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Hi

I'm an American Citizen who just received my Dual Citizenship ( British)....I would love to move to the UK to find work and hopefully settle if everything works out..

When leaving the US what passport should I be using. Most people say I should use my US passport, but what happens when I decide to stay for a year or two and want to come back to the USA for a visit. Will they ask why I have stayed so long and what happens when I want to go back to the UK?

Alao, Do I have to notify the US about me leaving? Do I need a special type of Visa? Do I need clearence? Do I still need to pay the IRS money?

Lily
 

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As long as you have Citizenship in both countries you do not have to make any special arrangements or inform anyone about your travel plans. It is a good practice to register a current address with the US Consulate in the country you expect to stay in case they need to reach you.

You will use your US Passport to leave the US and also when you enter the US, when you are at check-in you show both passports and the appropriate notations are made in the system.


You still have to file US Federal Tax returns for life, you do not always pay tax as there is an exclusion of foreign income up to a certain amount (see IRS publication 54).


Hi

I'm an American Citizen who just received my Dual Citizenship ( British)....I would love to move to the UK to find work and hopefully settle if everything works out..

When leaving the US what passport should I be using. Most people say I should use my US passport, but what happens when I decide to stay for a year or two and want to come back to the USA for a visit. Will they ask why I have stayed so long and what happens when I want to go back to the UK?

Alao, Do I have to notify the US about me leaving? Do I need a special type of Visa? Do I need clearence? Do I still need to pay the IRS money?

Lily
 

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Just a little amplification of what Amaslam said:

Legally you MUST use your US passport whenever you enter the US. Using any other passport will subject you to huge fines. I've even heard of a case where they advised using an expired US passport over a valid foreign passport.

On exit, it's not quite as crucial, but when leaving, especially by plane, the check-in people are looking to see if you have a visa where your departure needs to be reported. Handing over a foreign passport with no visa in it is just going to complicate matters - for you and for the airline.

On return to the US, they usually ask how long you've been gone - but on the entry form you fill out, there is a place to indicate that you live outside the US. Over the last few years I notice the border people actually read that line and ask about it. But as a US citizen, they don't actually check on your comings and goings all that closely - at least they don't usually stamp your passport at all on arrival these days.

On the tax issue, you can download Publication 54 from the IRS website to get an idea of tax filing obligations for a US citizen resident overseas.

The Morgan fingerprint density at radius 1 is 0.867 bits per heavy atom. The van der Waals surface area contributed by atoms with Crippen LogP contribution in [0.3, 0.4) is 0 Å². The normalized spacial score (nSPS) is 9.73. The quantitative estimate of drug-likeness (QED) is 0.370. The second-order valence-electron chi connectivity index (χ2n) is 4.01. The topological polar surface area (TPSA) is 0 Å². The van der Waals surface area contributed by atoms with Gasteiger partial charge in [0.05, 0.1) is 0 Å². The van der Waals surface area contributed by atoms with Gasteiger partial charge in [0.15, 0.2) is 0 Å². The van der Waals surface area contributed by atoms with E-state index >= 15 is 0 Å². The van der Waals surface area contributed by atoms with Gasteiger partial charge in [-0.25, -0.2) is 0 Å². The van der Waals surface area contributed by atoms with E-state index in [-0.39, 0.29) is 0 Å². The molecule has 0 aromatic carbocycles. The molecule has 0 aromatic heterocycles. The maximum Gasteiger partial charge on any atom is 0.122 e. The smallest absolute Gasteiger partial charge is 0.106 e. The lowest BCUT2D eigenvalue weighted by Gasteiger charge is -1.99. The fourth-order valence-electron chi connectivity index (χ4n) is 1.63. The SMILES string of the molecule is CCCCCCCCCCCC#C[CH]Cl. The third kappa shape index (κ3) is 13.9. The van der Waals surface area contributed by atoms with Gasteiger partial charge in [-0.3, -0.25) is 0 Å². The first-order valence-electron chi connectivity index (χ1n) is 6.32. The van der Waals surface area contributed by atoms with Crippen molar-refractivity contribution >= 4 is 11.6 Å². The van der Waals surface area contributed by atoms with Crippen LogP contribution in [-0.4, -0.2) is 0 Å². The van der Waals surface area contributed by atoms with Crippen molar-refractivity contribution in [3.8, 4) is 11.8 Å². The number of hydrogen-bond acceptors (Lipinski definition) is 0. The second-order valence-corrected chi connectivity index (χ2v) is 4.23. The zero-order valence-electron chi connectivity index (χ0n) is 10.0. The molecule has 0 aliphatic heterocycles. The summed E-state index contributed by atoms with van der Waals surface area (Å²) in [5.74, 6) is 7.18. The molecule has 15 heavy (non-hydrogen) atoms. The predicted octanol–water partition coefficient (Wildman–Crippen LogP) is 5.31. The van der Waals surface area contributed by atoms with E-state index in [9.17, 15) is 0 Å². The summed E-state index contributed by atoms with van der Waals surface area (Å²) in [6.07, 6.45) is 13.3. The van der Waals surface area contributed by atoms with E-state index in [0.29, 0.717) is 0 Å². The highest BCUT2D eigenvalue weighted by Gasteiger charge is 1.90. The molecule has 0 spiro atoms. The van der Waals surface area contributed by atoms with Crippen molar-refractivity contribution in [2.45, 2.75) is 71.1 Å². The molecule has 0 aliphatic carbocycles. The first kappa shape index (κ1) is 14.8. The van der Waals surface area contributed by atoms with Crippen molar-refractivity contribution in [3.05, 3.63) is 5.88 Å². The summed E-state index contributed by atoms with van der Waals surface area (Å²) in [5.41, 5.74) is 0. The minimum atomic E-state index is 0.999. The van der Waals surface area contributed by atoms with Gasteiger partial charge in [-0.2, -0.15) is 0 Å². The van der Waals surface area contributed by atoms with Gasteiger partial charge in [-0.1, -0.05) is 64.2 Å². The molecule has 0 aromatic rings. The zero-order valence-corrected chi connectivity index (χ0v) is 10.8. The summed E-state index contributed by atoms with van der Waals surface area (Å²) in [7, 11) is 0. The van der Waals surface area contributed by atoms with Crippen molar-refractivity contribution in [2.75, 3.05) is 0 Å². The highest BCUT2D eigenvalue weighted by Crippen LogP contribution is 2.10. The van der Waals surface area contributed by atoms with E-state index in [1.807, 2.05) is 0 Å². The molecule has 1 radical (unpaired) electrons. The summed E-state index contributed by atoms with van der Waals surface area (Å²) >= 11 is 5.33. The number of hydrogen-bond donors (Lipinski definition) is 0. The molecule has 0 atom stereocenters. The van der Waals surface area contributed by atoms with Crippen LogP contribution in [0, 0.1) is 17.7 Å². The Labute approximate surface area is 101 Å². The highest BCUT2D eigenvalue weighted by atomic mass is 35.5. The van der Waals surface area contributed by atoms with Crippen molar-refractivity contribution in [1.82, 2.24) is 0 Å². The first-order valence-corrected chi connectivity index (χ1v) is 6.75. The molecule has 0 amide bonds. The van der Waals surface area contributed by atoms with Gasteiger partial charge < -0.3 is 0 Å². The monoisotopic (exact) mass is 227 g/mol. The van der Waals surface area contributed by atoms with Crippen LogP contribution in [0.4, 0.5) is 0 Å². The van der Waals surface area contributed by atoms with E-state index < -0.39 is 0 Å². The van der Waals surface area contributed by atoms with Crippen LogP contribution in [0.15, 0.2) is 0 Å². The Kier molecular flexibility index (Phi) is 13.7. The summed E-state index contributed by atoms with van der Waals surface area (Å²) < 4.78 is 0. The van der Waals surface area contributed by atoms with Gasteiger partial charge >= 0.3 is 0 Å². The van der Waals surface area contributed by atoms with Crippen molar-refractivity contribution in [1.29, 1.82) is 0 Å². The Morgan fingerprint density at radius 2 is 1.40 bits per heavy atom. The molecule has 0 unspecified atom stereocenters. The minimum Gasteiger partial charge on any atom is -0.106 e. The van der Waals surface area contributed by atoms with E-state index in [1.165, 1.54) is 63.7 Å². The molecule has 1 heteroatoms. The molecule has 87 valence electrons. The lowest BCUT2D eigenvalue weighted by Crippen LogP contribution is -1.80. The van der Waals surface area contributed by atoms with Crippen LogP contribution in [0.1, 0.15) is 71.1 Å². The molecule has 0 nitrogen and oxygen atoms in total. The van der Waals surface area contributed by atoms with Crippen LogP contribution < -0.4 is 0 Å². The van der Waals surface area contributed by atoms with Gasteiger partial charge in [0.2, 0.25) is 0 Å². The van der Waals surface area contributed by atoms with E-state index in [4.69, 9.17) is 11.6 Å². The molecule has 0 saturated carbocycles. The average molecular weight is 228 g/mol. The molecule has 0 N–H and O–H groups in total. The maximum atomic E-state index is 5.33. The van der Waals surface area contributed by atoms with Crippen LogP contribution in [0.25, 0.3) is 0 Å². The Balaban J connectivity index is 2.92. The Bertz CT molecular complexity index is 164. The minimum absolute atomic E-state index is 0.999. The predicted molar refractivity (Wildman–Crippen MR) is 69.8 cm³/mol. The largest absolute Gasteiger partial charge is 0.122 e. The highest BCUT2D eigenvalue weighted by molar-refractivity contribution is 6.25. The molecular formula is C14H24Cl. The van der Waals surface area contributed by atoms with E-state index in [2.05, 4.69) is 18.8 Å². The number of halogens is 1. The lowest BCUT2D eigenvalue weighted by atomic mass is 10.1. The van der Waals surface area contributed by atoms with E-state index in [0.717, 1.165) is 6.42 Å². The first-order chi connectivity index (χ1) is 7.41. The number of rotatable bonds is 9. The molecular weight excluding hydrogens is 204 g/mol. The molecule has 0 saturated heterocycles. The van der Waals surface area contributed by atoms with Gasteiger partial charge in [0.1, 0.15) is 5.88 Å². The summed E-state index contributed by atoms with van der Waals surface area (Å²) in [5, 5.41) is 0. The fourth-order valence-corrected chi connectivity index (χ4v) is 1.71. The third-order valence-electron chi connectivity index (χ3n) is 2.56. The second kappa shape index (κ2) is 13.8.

Cheers,
Bev
 

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Just a little amplification of what Amaslam said:

Legally you MUST use your US passport whenever you enter the US. Using any other passport will subject you to huge fines. I've even heard of a case where they advised using an expired US passport over a valid foreign passport.

On exit, it's not quite as crucial, but when leaving, especially by plane, the check-in people are looking to see if you have a visa where your departure needs to be reported. Handing over a foreign passport with no visa in it is just going to complicate matters - for you and for the airline.

On return to the US, they usually ask how long you've been gone - but on the entry form you fill out, there is a place to indicate that you live outside the US. Over the last few years I notice the border people actually read that line and ask about it. But as a US citizen, they don't actually check on your comings and goings all that closely - at least they don't usually stamp your passport at all on arrival these days.

On the tax issue, you can download Publication 54 from the IRS website to get an idea of tax filing obligations for a US citizen resident overseas.
Cheers,
Bev
It is true that US citizens traveling to or from the Western Hemisphere (and, now under the Western Hemisphere Travel Initiative anywhere outside the US) are required to us US documentation. Literally a Canadian-US dual national traveling from Canada to Europe (or elsewhere) would have to use a US and not a Canadian passport.

Just another badly drafted and unenforceable law.

Passport data are collected by ICE and other elements of DHS. They are used to conflicts due to dual nationality but many travelers say it avoids issues if they tender the US passport to the airline and present only the EU/EEA/Swiss passport to the immigration police on the European side. US immigration inspectors do not necessarily know such basic things as that dual nationality is perfectly legal for Amcits to have.

(There are a few special exceptions to the US passport rule relating to infant dependents of foreign diplomats and an obsolete rule relating to children included in a foreign national's passport. In some emergency situations a US consular officer can issue a passport letter or waiver that will be faxed to the port of entry and allow admission when there has not been time to obtain a US passport and a family emergency requires immediate travel. I don't know about using an expired passport: such provisions show up in an archive search of the State website but I suspect they are abrogated by the Western Hemisphere Travel Initiative. An airline may refuse to board a person with questionable documents because of the risk of facing carrier penalties.)